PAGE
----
The intricate and uncertain descent of the Northmen. It is seems unlikely that the Northmen were actually derived from all the sources shown here, but evidence can be found to support each of these four different lines of descent. See 'The Descent of the Northmen' below for fuller details on this topic.
The Men of the north of Middle-earth, and especially those that dwelt about the upper reaches of the Vales of Anduin, from whom the Rohirrim were descended.
The Descent of the Northmen
The origins of the Northmen are difficult to pick out with certainty. Their ancestors seem to have come from various different sources, suggesting that they originated as a conglomeration of different, related peoples, rather than descending from a single source.
For the most part, they seem to have derived from peoples who were closely related to the original Edain, but did not cross the Blue Mountains into Beleriand. In a sense, they can be seen as a Mannish equivalent of the Silvan Elves, who also broke away from a great westward journey at this point. Appendix A I (iv) to The Lord of the Rings tells us that the Northmen '...were the nearest in kin of the lesser Men to the Dúnedain (being for the most part descendants of those people from whom the Edain of old had come.)'
So, on a close reading, we have two sources of the Northmen here: those who shared a common ancestry with the Edain, and those who didn't (because if they only shared descent with the Edain 'for the most part', then it follows that some of them must have come from other stock).
In Unfinished Tales there's an even more specific comment: 'The Northmen appear to have been most nearly akin to the third and greatest of the peoples of the Elf-friends, ruled by the House of Hador.' This gives us a third source, because the Northmen described here don't simply share a descent with the Edain: they're more closely related to some than others, which places them actually within the family tree of the Edain. These people almost seem to constitute a 'fourth House of the Edain' who failed to follow the people of the other three across the Mountains.
Finally, Faramir offers yet another explanation in The Two Towers IV 5. Speaking specifically about the Rohirrim, he indicates that they originated '...not from Hador the Goldenhaired, the Elf-friend, maybe, yet from such of his sons and people as went not over Sea into the West, refusing the call.' So, here we have ancestors who were not merely related to the Edain, but actually descended from them - in particular, from those who did not join the general exodus to the newly founded Númenor.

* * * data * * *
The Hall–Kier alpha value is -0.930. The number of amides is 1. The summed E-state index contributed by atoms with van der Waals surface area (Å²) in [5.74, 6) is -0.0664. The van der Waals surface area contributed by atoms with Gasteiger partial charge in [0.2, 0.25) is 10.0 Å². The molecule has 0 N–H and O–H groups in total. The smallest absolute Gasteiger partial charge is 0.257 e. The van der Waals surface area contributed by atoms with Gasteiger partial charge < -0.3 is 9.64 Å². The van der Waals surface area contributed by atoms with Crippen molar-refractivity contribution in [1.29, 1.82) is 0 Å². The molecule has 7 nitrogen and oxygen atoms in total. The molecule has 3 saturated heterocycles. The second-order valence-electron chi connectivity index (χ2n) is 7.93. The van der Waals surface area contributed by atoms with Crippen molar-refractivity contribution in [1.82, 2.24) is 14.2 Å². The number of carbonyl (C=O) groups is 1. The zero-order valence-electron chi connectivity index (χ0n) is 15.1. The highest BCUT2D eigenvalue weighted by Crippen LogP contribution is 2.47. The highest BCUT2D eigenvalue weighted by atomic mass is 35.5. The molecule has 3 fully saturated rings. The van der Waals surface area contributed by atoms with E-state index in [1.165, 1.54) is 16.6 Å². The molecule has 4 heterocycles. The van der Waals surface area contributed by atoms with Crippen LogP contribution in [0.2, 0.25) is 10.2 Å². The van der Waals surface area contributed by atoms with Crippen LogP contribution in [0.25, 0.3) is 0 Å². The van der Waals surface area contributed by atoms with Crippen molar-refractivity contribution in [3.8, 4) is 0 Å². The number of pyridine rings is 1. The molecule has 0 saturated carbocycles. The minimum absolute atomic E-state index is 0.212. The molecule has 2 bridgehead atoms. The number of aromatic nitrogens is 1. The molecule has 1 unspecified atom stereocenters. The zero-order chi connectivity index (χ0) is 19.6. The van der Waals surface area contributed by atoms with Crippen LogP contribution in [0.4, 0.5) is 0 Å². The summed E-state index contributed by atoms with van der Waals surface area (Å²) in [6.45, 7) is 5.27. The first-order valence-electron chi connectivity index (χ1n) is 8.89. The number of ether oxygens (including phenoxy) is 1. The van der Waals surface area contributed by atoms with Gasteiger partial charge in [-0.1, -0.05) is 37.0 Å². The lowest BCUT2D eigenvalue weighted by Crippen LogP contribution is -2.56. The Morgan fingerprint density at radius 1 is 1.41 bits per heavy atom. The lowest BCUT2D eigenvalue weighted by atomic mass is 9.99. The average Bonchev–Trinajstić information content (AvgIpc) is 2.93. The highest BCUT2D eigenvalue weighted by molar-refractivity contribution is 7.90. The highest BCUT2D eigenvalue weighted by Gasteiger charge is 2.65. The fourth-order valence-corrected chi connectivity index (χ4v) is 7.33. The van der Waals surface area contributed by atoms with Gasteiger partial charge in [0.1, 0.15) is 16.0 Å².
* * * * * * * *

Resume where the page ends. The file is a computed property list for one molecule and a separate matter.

Did Tolkien mean for all these varying explanations to stand? Possibly not: they certainly read more as variations on a evolving idea than distinct conceptions. On the other hand, as three of them come directly from the text of The Lord of the Rings, it is hard to dismiss them.
In fact, it is not completely impossible to reconcile the various accounts, but to do so we need to imagine the original Northmen as a coalition of peoples: partly related to the Edain, partly not, and being joined later in their history by those more directly related to the House of Hador. Even that isn't an ideal solution: for instance, if the Northmen were a mingled people like this, how could Faramir identify which of these strands was the precise origin of the Rohirrim? Still, if we are to reconcile all the various accounts, it is difficult to imagine another possible explanation.
It is difficult to identify exactly when the Northmen split from the other Mannish peoples. The date given here, roughly the three hundredth year of the First Age, ties in with the crossing of the Blue Mountains by the people who would become the Edain. So, this is a likely date for a split between the first of the Edain and the original ancestors of the Northmen.
Argonath, Bardings, Battle of the Field of Celebrant, Battle of the Plains, Borondir, Bree-dialect, Castamir, Cirion, Dale-men, Dark Plague, East Bight, Eldacar, Elf of the Wand, Éothéod, Fallohides, [See the full list...]
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